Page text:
Reablement, crisis response, home-based care, bed-based care… these are all terms that people who use services, their families and carers may not be familiar with. Well, they’re all types of intermediate care as it happens – but what does that even mean to the layperson?
Luckily, Ewan King, Director of Business Development and Delivery at the Social Care Institute for Excellence returns to the Social Care News blog to shed some light on these terms and promote an excellent new guide created in collaboration with the National Institute for Health and Care Excellence (NICE).
Intermediate care services help people recover from illness and accidents, giving them the support and encouragement they need to live independently at home for longer.
A new quick guide from NICE and SCIE is aimed directly at people who use services, along with their families and carers, so that everyone can understand what to expect from intermediate care and reablement services.
Intermediate care can deliver better outcomes for people and reduce the pressures on hospitals and the care system. Yet its potential has not been fully realised. Evidence offers some clear learning points that can guide the growth of intermediate care.
The five other quick guides in the series – from ‘recognising and preventing delirium’ to ‘improving oral health’ - are mainly for professionals, so this one is a bit of a departure.
But SCIE and NICE think it’s important for people to understand what to expect – including the likelihood that they’ll see a number of professionals involved in their care.
The intermediate care team
Intermediate care services are usually provided by a mix of health and social care professionals with a range of different skills. The team might include nurses, social workers, doctors and a range of therapists.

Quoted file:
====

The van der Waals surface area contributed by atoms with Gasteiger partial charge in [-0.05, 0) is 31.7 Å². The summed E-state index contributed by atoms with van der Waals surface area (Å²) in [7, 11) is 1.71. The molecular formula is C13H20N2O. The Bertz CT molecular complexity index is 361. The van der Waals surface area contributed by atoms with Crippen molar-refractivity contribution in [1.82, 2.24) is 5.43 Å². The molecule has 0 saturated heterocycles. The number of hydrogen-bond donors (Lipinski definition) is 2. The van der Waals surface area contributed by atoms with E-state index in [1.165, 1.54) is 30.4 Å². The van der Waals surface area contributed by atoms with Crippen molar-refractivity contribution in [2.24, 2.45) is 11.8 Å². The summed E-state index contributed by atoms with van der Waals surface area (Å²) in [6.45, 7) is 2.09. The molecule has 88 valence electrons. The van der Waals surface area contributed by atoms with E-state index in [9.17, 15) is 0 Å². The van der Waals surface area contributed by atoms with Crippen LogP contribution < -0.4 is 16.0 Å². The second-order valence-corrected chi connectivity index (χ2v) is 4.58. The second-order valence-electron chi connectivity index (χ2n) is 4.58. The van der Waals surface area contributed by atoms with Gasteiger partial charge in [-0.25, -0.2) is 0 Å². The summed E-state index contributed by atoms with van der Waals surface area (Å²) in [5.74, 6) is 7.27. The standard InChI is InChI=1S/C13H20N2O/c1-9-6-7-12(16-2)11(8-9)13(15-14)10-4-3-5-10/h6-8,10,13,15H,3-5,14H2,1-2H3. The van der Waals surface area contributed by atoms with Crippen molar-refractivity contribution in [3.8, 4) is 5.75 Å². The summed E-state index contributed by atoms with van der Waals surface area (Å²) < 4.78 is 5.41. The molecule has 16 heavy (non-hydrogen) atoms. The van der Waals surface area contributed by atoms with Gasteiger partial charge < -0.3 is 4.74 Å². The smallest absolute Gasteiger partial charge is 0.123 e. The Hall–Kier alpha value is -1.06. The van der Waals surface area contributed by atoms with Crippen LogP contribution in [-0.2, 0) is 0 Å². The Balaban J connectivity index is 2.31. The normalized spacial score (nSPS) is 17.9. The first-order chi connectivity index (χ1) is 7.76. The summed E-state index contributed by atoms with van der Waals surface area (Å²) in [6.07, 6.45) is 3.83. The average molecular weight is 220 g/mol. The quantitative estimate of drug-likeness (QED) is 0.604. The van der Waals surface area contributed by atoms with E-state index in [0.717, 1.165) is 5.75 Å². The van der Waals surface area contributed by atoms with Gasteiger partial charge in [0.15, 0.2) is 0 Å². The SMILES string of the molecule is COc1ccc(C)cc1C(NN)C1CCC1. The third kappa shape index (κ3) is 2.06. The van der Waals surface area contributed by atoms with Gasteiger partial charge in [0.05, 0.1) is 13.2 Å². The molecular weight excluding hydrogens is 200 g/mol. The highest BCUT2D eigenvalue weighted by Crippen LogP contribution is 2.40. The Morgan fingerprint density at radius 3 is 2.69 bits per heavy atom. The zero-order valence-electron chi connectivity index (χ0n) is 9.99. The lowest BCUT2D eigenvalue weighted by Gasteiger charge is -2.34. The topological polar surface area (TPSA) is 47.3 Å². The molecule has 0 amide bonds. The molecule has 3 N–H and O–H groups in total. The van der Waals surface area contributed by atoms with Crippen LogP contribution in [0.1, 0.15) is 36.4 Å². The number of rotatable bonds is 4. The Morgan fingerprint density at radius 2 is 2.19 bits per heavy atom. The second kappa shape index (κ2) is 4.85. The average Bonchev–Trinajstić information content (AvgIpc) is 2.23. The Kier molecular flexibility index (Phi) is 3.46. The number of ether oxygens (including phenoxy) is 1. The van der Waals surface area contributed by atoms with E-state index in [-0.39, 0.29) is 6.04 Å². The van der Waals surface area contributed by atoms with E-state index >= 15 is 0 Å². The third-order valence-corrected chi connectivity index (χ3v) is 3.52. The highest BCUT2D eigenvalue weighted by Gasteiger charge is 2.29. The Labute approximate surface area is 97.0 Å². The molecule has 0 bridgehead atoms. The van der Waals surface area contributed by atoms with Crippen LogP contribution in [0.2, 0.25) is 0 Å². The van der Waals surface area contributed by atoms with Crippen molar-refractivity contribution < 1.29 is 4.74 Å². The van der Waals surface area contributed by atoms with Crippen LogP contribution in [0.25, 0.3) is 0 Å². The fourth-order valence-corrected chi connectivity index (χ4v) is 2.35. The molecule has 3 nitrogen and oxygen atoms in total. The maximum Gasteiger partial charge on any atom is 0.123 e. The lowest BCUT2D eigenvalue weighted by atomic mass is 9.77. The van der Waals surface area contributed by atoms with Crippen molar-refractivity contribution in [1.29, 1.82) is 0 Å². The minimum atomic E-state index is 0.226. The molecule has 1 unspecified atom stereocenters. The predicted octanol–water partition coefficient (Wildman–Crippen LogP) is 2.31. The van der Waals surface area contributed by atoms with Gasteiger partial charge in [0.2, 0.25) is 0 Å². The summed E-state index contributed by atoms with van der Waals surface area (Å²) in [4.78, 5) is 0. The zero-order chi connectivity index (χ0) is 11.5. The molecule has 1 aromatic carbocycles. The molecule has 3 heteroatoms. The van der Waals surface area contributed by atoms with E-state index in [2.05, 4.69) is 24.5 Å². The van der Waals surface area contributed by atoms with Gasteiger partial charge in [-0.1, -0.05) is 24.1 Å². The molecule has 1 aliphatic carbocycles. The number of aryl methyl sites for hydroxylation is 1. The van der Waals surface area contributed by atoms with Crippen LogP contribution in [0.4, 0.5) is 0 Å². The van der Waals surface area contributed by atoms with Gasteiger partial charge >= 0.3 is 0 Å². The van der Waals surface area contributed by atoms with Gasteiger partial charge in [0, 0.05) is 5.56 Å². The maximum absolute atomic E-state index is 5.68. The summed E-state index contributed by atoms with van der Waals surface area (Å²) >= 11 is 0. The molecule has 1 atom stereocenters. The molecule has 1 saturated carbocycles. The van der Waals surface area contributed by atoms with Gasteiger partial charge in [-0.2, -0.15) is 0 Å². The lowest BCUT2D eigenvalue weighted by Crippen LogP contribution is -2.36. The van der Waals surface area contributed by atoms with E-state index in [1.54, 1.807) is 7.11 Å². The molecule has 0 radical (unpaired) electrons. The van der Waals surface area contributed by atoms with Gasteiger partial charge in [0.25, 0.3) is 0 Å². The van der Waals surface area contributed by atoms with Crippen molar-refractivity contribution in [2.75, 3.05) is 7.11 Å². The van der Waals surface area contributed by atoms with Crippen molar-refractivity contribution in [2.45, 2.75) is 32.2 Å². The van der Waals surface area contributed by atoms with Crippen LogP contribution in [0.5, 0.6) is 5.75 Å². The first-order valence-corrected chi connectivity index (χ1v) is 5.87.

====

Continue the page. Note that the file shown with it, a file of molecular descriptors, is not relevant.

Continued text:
In addition, occupational therapists may help people to work out how to manage everyday activities more easily and independently; physiotherapists to improve movement and physical activity; and speech and language therapists to help with communication, or with eating, drinking and swallowing. Essentially, it’s about helping people to practice doing things on their own.
There are four stages of intermediate care:
There should be an assessment by a professional that takes into account people’s abilities, needs and wishes. It’s important that the person receiving services is involved in decisions about their intermediate care. This can include consultation with their family if they wish. So, discussions might be about what setting the care will be provided in and whether access to an advocate, acting on someone’s behalf, would be a possibility.
2. As it begins
This needs to begin quickly. This could mean providing care within a few hours as part of a crisis response, or in a few days for other settings.
It’s a great idea to look at the goals that people are hoping to achieve; these can be agreed with the person and family members.
3. Receiving services
There should be support from a range of people, including therapists, to help people towards their goals. The service may take longer or shorter than originally planned, depending on the progress made. It’s also vital that all of this is written down in a way that makes sense to the person and their families. This could include an ‘intermediate care diary’.
4. Conclusion and transition
This should include providing information on other types of support available but also information about how to refer back to the intermediate service, if people need to.
Quick guides, developed jointly by NICE and SCIE are based on NICE guidelines and quality standards. They cover key points on social care topics that are relevant to specific audiences.
The quick guide to intermediate care is available online and also as a PDF, which can be printed and shared with people with intermediate care needs.
We hope it provides a practical way of accessing these services so that more lives can be improved as quickly as possible.